The president’s decision to end the ban on Americans bringing elephant trophies back from Africa continued his trend of trying to undo the presidential legacy of Barack Obama. But there’s a real good chance that’s not the only reason Donald Trump wanted to allow hunters to return to the U.S. with the wildlife game they’ve killed in Zimbabwe and Zambia.
In fact, Trump just told us about a couple of months ago why he and his friends have so much interest in Africa: to get paid.
“Africa has tremendous business potential,” the billionaire told a group of African leaders in September. “I’ve so many friends going to your countries, trying to get rich.”
He continued: “For American firms it’s really become a place that they have to go — that they want to go.”
To be clear, the Trump administration made no mention of generating additional wealth when announcing its decision. But the man who has touted himself as a master dealmaker likely has some ulterior motives for ending the ban.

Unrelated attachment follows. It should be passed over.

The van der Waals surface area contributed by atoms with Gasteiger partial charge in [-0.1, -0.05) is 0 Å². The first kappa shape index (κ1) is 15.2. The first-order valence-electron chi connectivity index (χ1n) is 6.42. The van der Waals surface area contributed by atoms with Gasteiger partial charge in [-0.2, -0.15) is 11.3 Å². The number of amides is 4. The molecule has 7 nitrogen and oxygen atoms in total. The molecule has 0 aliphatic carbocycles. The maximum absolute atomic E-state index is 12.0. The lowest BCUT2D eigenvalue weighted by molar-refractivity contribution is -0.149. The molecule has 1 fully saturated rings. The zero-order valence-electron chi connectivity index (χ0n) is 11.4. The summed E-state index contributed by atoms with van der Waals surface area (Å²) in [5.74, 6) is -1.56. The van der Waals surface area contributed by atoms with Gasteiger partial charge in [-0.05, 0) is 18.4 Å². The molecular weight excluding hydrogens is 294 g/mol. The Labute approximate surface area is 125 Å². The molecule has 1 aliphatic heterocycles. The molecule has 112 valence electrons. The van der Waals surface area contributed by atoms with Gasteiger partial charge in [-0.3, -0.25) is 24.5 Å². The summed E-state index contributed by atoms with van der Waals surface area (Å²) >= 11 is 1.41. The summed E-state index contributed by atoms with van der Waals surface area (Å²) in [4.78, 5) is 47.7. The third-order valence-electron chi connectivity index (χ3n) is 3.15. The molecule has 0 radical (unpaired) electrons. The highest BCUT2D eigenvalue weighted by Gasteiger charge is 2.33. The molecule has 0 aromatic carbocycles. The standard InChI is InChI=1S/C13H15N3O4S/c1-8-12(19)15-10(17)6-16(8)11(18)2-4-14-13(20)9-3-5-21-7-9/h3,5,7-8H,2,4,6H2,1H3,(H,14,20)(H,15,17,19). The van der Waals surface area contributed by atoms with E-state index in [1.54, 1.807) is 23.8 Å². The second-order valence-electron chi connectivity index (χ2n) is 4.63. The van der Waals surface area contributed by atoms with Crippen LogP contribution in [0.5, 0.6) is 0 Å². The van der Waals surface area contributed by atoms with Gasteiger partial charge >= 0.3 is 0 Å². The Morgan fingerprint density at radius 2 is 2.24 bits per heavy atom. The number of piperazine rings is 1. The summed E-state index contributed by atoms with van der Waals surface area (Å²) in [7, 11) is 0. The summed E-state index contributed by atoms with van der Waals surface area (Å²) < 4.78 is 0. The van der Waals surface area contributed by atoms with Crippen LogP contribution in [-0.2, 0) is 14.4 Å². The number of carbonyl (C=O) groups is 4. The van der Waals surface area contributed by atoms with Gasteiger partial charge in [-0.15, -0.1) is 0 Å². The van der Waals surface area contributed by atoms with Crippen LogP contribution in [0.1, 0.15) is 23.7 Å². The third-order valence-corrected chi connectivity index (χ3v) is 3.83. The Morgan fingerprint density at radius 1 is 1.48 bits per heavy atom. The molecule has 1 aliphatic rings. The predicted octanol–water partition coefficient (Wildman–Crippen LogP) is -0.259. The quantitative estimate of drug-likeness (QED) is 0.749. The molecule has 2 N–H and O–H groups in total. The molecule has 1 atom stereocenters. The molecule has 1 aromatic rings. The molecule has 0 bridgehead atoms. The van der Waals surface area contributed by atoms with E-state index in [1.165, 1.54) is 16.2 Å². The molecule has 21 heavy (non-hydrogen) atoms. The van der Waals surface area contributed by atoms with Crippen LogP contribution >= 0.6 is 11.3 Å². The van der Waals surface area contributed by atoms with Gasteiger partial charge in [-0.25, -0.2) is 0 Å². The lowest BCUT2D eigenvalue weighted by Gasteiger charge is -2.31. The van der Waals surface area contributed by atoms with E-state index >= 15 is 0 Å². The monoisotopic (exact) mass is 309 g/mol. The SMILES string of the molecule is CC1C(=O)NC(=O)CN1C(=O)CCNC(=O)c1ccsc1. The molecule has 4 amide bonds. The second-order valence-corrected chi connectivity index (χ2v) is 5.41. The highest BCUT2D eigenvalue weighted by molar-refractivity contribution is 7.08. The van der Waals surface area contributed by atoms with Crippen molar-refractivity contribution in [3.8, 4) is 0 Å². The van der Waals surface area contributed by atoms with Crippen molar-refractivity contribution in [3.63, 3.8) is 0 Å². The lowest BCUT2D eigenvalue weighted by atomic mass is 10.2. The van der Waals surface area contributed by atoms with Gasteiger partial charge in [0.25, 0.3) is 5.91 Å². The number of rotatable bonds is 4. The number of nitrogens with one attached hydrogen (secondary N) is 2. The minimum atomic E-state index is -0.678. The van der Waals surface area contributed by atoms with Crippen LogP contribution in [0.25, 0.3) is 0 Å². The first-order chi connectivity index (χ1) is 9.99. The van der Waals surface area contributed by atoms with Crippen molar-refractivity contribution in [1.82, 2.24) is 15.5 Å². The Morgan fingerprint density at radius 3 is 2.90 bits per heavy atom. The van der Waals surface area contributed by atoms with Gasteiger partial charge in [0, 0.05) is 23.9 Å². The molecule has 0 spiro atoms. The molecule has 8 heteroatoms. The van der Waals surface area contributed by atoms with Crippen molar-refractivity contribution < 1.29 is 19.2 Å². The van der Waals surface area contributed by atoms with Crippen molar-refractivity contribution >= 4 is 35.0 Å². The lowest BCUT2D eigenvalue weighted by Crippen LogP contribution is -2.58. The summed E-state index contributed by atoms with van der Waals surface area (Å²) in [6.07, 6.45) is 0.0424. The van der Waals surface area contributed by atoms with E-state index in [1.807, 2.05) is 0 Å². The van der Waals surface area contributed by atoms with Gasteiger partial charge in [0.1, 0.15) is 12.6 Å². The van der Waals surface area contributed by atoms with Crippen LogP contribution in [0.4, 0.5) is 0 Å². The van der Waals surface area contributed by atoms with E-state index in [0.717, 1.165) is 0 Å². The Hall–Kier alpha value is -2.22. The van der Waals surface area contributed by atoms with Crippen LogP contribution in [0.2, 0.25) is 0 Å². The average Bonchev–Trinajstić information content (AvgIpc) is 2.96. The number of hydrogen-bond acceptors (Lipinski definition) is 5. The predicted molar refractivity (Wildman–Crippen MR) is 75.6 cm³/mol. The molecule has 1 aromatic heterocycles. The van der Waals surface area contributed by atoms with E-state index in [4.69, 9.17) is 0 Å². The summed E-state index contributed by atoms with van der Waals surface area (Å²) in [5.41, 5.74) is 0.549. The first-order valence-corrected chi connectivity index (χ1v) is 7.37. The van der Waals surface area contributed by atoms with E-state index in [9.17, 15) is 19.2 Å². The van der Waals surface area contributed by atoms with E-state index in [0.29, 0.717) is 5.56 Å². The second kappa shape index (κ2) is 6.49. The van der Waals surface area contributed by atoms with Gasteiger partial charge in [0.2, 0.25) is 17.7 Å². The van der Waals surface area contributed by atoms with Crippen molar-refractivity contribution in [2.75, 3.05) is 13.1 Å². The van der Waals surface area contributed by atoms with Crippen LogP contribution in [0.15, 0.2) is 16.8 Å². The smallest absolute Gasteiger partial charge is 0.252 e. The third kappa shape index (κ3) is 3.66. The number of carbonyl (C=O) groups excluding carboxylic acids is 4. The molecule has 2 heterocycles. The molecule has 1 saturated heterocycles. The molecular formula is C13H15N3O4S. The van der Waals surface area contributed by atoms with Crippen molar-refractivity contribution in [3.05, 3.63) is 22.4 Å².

“Legal, well-regulated sport hunting as part of a sound management program can benefit the conservation of certain species by providing incentives to local communities to conserve the species and by putting much-needed revenue back into conservation,” the U.S. Fish and Wildlife Service said in a brief statement.
The topic American wildlife hunters in Africa came to a head when Walter James Palmer, a dentist from Minnesota, shot and killed Cecil the Lion in Zimbabwe in 2015. Zimbabwe officials said at the time that the hunt wasn’t legal, sparking an international scandal.
Hunters spend on average tens of thousands of dollars for a safari that would allow them to track and kill wildlife that they can make a profit from selling afterward.
But beyond that, Trump, ever the family man, probably also took the opportunity to, pardon the pun, kill two birds with one stone: Lest we forget, his sons have a history of participating in a pastime that the International Fund for Animal Welfare says 9 out of 10 Americans do not support.